However the focus comes at a price since even with the social side of long club runs, your winter regime is essentially a lonely pursuit. The challenges are only for you and are only set by you. You can’t lie to yourself. Everything must be true and accurate.

our winter bikes – a means to an end…but what end?

On today’s long run which took us along the Solway coast, followed by the spectacular Loch Ken then over to St John’s of Dalry, I spoke to a few guys about their winter. Everyone does it differently but whatever they’re doing, they’re doing it solo. My personal preference is to cross train. This means running, turbo, club run and core. Like all my club mates I have a plan for the winter. I don’t share my targets with them. Why would I? Why would they? But isn’t it amazing how we pursue those targets religiously? There isn’t a cyclist who lies about their winter regime. Well…why lie to yourself?

Many years ago my old cycling mucker Ian handed me a tattered thick booklet. It was called ‘The Blue Book‘ by Peter Read. Here’s what a fellow cycling blogger said about it-

‘When I started turbo training I bought Peter Read’s “The Blue Book”. Peter is well known in cycling circles as a guru of turbo training and his books have been used for many years to good effect. I have only read The Blue Book and can vouch for the effectiveness of the sessions. As well as helping you plan your sessions there are specific sessions to help overcome your weanesses, be it top end speed, power, endurance, etc etc.’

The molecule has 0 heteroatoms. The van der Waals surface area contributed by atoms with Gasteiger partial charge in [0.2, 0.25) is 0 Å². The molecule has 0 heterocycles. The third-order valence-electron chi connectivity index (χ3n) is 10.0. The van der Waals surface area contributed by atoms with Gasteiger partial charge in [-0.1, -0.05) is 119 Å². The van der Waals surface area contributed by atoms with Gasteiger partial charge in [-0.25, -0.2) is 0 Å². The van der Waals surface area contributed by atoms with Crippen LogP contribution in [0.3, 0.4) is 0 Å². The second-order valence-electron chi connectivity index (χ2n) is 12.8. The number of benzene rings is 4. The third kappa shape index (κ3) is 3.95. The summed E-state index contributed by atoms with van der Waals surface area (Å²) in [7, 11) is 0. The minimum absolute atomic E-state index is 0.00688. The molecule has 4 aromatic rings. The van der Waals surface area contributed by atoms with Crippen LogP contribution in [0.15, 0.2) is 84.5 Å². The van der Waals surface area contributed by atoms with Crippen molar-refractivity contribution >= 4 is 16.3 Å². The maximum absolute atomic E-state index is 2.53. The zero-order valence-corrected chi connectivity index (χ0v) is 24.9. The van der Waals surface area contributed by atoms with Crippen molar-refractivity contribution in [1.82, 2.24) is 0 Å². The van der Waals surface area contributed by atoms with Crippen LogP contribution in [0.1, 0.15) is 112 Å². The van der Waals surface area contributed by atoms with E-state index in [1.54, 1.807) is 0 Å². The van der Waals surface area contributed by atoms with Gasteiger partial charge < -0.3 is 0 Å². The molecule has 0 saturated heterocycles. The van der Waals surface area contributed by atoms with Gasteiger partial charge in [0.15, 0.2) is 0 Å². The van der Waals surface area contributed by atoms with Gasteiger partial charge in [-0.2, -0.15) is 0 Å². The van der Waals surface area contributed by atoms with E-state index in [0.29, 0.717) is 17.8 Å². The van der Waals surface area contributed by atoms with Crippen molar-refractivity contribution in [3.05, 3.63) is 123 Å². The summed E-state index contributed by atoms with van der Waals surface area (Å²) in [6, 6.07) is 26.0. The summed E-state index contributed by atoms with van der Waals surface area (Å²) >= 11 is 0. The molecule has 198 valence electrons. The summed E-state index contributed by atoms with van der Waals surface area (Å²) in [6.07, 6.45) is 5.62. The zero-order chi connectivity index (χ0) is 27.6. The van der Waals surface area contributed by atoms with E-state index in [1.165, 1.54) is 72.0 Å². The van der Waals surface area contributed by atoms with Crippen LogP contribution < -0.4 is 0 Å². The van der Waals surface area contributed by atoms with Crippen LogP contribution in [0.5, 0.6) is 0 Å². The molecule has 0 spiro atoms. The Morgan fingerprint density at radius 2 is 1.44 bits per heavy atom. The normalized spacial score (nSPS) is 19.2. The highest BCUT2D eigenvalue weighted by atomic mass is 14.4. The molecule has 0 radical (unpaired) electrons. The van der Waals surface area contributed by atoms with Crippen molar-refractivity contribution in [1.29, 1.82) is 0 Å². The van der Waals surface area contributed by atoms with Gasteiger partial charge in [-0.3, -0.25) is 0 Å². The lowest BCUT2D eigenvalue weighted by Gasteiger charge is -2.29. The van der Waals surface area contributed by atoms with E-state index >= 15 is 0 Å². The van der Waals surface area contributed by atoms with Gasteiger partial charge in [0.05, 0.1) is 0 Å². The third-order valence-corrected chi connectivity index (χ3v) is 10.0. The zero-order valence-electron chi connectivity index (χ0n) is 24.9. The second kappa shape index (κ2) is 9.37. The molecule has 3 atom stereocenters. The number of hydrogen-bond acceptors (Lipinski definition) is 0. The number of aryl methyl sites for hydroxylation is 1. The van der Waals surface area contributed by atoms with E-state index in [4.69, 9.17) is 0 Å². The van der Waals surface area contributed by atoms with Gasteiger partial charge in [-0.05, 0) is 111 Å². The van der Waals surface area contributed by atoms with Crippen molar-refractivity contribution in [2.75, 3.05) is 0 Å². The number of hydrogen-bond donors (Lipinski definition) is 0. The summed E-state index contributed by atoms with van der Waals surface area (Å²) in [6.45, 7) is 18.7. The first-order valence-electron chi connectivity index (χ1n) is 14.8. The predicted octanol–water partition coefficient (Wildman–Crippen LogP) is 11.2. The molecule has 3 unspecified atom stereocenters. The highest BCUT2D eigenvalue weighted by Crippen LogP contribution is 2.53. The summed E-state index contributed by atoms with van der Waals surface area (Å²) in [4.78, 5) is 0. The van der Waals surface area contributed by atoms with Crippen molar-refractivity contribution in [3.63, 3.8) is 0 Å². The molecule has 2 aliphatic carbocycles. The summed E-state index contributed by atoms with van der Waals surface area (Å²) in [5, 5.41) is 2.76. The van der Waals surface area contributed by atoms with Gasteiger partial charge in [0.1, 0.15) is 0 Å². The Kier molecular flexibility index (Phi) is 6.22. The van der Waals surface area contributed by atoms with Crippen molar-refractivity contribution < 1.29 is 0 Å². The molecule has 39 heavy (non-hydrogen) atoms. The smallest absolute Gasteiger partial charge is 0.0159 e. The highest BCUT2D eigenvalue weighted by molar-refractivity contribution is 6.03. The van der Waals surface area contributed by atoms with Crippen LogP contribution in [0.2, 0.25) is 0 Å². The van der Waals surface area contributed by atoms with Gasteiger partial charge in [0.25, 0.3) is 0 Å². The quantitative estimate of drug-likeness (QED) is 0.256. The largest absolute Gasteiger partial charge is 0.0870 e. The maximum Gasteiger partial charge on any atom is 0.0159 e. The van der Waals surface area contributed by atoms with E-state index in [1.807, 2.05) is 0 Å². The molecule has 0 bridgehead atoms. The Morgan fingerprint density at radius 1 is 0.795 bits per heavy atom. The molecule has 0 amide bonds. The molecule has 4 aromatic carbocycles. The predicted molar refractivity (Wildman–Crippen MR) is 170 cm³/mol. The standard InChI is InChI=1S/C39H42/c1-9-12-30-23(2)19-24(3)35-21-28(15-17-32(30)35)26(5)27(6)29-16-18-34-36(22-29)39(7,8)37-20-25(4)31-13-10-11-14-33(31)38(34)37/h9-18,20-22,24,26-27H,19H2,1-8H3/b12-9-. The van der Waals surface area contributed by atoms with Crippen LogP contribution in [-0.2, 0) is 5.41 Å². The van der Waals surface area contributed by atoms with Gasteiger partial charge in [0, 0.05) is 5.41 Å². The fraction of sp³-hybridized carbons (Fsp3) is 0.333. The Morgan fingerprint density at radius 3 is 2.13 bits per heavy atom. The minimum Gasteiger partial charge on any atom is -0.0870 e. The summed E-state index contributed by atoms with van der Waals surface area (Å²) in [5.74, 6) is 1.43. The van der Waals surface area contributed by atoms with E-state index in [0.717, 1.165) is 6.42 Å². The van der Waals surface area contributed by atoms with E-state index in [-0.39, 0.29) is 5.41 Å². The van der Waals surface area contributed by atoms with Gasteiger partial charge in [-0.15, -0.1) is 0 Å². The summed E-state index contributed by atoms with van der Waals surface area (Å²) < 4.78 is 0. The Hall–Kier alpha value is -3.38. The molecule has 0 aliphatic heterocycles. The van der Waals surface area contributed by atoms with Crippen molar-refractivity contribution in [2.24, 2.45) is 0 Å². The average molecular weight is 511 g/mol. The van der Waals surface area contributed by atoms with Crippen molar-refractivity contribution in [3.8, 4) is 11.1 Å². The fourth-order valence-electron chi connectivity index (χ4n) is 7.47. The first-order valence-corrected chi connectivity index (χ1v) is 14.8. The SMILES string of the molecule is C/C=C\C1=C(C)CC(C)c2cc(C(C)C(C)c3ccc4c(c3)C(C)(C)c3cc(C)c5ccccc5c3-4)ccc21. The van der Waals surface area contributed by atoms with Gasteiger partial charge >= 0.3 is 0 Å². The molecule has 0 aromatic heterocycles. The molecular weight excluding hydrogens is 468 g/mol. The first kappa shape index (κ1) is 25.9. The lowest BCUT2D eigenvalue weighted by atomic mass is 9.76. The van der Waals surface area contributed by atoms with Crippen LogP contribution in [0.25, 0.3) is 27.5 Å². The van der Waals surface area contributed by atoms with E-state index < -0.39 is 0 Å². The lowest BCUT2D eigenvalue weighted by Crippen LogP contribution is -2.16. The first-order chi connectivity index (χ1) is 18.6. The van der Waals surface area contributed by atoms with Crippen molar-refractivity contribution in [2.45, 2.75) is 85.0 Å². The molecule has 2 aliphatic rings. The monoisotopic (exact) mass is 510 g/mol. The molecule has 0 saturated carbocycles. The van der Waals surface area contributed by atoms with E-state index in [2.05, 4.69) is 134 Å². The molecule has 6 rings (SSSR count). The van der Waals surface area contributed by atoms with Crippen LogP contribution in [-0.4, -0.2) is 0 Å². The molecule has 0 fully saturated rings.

He goes on to add some pretty good advice about the book, saying…

‘…keep the steady rides for the road and use the turbo for interval training, easy recovery sessions or for when the weather is really bad. For interval training, the turbo becomes a different beast, an instrument of torture known in some cycling circles as “The Rack”, but it is fabulously effective as such and if you have the means of measuring power output then you can accurately repeat sessions and measure progress. Boring? Never, especially when the figures tell you you are improving…’

Ian always impressed on me the positive aspects of turboing which has meant I still enjoy it. Lots of guys don’t (yet they still do as much as me). When you’re on your turbo it’s sad but true, even though it is a chariot of pain, it is without doubt, the bike of truth. Those intervals are measured to the exact second as are the pyramids. Cutting corners or poor efforts on the turbo do you no good.

sharing a joke with my cycling buddy Ian Harkness, the man who introduced me to the systematic torture of the body a.k.a the turbo!